Spain will issue less public debt this year than originally planned. Specifically, 5,000 million less than planned (from 70,000 to 65,000 million euros) of the Public Treasury in its annual strategy, as announced by the first vice president of the acting Government, Nadia Calviño, who assured that this is a sample of the “stability” of the Spanish economy during the interest rate hike.
“Spain has consolidated itself as one of the main promoters of progress,” said the vice president of Spain, who said that the Spanish economy “comfortably met its deficit forecasts and goals. ”
Calviño made this statement when he arrived in Luxembourg, where he will participate this Monday in a meeting of the Ministers of the Economy of the Eurozone after sending the budget plan for 2024 in Brussels where he maintained the growth expectation of 2.4 %. decreased the next year to 2%.
“We will continue to take advantage of the growth to reduce the debt,” Calviño said, despite the reduced forecasts. Spain’s commitment is to reduce the debt ratio to 108.1% of GDP by the end of this year, “in one year’s progress the goal is to put it below 110% of GDP”, according to the budget plan.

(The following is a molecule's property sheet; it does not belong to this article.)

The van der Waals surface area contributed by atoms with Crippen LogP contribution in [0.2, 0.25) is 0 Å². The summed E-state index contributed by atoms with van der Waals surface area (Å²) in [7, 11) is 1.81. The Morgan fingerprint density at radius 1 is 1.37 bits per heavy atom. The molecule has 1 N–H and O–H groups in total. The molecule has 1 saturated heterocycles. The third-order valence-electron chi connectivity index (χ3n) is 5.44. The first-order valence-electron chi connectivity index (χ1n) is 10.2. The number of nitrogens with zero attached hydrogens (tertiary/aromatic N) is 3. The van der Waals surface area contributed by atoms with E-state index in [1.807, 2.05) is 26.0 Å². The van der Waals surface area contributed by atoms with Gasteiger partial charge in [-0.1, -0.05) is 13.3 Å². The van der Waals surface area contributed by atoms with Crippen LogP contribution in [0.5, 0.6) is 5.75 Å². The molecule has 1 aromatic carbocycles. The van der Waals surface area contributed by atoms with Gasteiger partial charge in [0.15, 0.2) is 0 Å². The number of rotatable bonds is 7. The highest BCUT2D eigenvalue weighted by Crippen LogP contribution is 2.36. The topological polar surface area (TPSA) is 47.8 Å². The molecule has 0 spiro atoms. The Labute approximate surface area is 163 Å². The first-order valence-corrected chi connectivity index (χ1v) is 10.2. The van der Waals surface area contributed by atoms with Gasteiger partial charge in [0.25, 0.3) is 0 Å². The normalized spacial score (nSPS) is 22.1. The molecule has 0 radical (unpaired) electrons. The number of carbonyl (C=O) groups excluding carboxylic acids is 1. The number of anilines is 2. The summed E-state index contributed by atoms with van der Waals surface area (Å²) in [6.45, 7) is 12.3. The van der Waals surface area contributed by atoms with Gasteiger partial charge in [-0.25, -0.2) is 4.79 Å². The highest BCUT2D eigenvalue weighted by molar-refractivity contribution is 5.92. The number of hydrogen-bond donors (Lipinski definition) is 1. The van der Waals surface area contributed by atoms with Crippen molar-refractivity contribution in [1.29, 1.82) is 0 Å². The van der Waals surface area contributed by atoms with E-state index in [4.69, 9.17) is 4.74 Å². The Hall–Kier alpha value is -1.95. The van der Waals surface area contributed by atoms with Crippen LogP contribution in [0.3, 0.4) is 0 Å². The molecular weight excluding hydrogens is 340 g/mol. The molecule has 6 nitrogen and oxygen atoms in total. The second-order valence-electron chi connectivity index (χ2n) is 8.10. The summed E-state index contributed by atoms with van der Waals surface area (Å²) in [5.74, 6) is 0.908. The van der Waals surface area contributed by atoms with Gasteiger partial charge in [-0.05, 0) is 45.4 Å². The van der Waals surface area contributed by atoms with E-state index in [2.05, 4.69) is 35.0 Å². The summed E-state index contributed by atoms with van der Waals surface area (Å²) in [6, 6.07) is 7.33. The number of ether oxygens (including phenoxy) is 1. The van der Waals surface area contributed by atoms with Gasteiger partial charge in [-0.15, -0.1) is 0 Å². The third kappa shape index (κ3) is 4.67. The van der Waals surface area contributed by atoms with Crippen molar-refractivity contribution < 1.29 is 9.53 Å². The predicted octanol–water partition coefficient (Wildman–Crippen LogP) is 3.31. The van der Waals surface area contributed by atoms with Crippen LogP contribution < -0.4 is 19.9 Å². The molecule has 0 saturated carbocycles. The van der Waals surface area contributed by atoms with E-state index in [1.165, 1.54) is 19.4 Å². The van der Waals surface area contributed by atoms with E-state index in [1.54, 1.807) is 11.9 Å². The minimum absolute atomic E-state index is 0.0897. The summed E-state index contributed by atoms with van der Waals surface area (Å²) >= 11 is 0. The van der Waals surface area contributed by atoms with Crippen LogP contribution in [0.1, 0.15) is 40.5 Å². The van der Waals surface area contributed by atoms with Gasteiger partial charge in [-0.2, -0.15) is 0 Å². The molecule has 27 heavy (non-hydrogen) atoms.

The intention is that this ratio will fall to 106.3% next year, far from the 60% goal included in the EU Stability and Growth Plan, which is suspended, but which will be reactivated in 2024. Of course, the proposal for new rules in fiscal negotiations with European partners suggests intermediate goals for debt reduction.
Interest costs hardly go up
Debt/GDP is the primary measure of a state’s debt sustainability. But he’s not the only one. Public spending on interest should also be observed, especially in the context of rising interest rates like the current one.
The Government’s own Budget Plan that must be approved by Brussels indicates that “the interest expenditure for 2023 is predicted to maintain the weight of the GDP of 2.4% where it closed in 2022, although in the levels it increases compared to last year.”. It predicts that in 2024 it will grow by just one-tenth, “up to 2.5% of GDP, as a result of the progressive transfer of higher interest rates by the European Central Bank (ECB) to the Spanish public debt.”
What Spain aspires to achieve in the Stability and Growth Plan by 2024 is the commitment to reduce the deficit (the imbalance between income and expenditure covered by debt) to less than 3% of GDP.